Wednesday, December 10, 2008

Higher Transit Usage = Earlier Jay Leno?

Public transit ridership had the biggest increase in 25 years during third quarter of this year compared to 2007. You can read the press release from the American Public Transportation Association here.

So even as gas prices fall, the economy is driving people to take transit. (sorry for the pun)

In other transit news: Surprisingly, yesterday's news about the Jay Leno of NBC's Tonight Show moving to 10 PM ET was also somewhat transit related. Jay spoke about moving his show earlier last night on MSNBC's Countdown with Keith Olbermann:
Plus people go to bed earlier now. 10:30 is like 11:30 used to be. I speak to young people now, young couples that have kids or children and maybe they‘re not driving their car as much, they‘re taking public transportation and getting up earlier so it‘s a chance to do this stuff at a different time.
Nice to know that the guy with a huge collection of cars (including a hot rod Flxible bus!) is thinking about the bus rider.

Sunday, December 7, 2008

Contract Approved! What's Next?

The P-G has said it: the contact has been approved by the union 1,388-44.

Now the focus is on fixing the Port Authority. The system is a troubled one, with some routes that have not been touched since they were streetcars over 50 years ago.

That's where Connect '09 comes in. The Port Authority has been surprisingly open about the findings so far from Nelson\Nygaard, a transit consulting firm. They are doing a complete look at the system, each route at a time. The documents are slowly coming in, like this one with overall suggestions. Some of these findings ring very true:
  • Service is Too Complicated
  • Too Much Service is Too Specialized
  • There is a Large Amount of Duplicative/Overlapping Service
  • Many Routes are Too Long
  • Routes are Very Circuitous
  • There are Too Many Stops
  • Service is Scheduled Very Irregularly
  • Service is Not Well Coordinated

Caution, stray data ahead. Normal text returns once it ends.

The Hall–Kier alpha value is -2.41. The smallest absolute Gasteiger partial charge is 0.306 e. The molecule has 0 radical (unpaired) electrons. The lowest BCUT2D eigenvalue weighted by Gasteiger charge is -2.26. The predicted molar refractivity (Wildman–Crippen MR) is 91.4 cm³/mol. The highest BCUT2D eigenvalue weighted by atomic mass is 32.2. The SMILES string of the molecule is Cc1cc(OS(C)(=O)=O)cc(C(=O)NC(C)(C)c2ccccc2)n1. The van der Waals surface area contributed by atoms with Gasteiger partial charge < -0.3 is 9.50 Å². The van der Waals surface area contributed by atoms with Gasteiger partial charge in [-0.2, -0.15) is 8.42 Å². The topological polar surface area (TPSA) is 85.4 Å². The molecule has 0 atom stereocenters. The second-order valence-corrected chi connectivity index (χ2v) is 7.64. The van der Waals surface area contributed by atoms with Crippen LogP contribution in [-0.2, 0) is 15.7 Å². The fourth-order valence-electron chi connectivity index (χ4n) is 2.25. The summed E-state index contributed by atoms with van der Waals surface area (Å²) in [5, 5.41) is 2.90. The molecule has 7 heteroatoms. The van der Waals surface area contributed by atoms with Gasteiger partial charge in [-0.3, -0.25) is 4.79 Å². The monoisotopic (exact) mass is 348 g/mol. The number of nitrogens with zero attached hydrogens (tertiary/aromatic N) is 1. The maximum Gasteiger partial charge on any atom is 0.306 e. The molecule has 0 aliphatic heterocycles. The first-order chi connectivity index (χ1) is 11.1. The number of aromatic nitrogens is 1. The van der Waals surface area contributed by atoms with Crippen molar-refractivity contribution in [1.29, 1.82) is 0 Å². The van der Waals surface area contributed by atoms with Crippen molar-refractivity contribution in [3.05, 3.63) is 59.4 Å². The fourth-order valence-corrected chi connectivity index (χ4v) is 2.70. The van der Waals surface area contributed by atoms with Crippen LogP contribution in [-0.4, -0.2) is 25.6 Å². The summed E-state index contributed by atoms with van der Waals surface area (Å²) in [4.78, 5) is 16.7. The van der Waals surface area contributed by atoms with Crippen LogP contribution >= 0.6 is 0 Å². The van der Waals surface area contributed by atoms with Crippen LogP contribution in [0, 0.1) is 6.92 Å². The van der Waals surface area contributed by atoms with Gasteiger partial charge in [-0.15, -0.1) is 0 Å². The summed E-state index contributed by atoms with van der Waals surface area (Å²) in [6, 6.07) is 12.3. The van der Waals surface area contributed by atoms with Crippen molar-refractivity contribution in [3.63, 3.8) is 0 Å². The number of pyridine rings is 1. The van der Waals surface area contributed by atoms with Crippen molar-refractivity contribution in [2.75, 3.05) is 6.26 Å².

• Service is Not Scheduled in Consideration of Productivity Impacts
  • Service is Not Scheduled Efficiently
Ouch. But yes, one thing is very true about a lot of PAT routes: either they are tiny feeders that run 4 times a day and therefore get no riders or they are incredibly long routes that try to serve everyone and have huge gaps in ridership.

Thanks to the analysis, you can see how your route is doing: they posted a 10-20 page analysis on each route in the system. Yes, Christmas came early for us transit nerds. These analyses have rider counts for EVERY stop on EVERY route. You can even see how much Port Authority is paying for you to ride. On the excellent-performing 71A route through North Oakland and Shadyside it's $1.50 a ride. On the poor performing 25A in Moon and Coraopolis it's $15.28. Or you can see how complicated your route is: did you know the 46G through the South Hills to Elizabeth has 38(!) different variants?

The transit study also provides solutions for many routes. A lot of routes have the same solutions: eliminate rarely used or clustered stops, consolidate routes that use the same corridor, convert long routes to feeders that connect to popular routes (or busways or the T), use easy to remember headways, or even convert some routes to ACCESS-style demand service.

Some recommendations are a bit strange, such as these for the 77F:

Improve Service to the Pittsburgh Zoo to provide a more useful schedule that could serve both employees and visitors.

Discontinue Service to the Pittsburgh Zoo: Alternatively, discontinue service to the zoo due to very low ridership.

Some routes are beyond repair, like the 44D, a South Hills T feeder route that costs $37 a person.

The findings are fascinating, and all people interested in Pittsburgh transit should take a look. Whether these suggestions will ever be carried out is another factor, due to the fact that no one likes to eliminate bus service. I hope to see more people breaking down these new statistics, and you may even see some more analysis here.

Wednesday, December 3, 2008

Post-Gazette: Riders Catch a Bus That No Longer Exists!

Here's a story from the Post-Gazette, which is usually a great paper about transit in Pittsburgh: Transit pact a relief to riders.

Accompanying the November 30, 2008 story is this picture:

The caption says "Passengers board a Port Authority CL bus Friday on Smithfield Street, Downtown."

Which must be news to those in Clairton since the CL route was cut in June 2007. So yes, the Post-Gazette used an old photo from a 2007 story about the cutbacks.

Lying about when a photo was taken is bad journalism. It's also lazy: the Post-Gazette's offices are on Boulevard of the Allies downtown. There's plenty of buses that fly by there every day.

Update 12/3: After I emailed the P-G, the photo vanished from the story. Google's Cache still has it for now.

Tuesday, December 2, 2008

Details of Transit Pact Now Online

The Post-Gazette has stated that the details of the transit agreement last week have been posted online. You can read the agreement here. The union vote on the contract will happen Sunday.

In other news, Onorato likes the new plan, and will release the drink tax money if approved.

In even other news, the Allegheny County drink tax may be cut from 10% to 7%, though that may lead to future property tax increases.

Update 12/3: Full PG story now online with the details. Trib has their story too, and of course they are wondering if the contract includes privatization.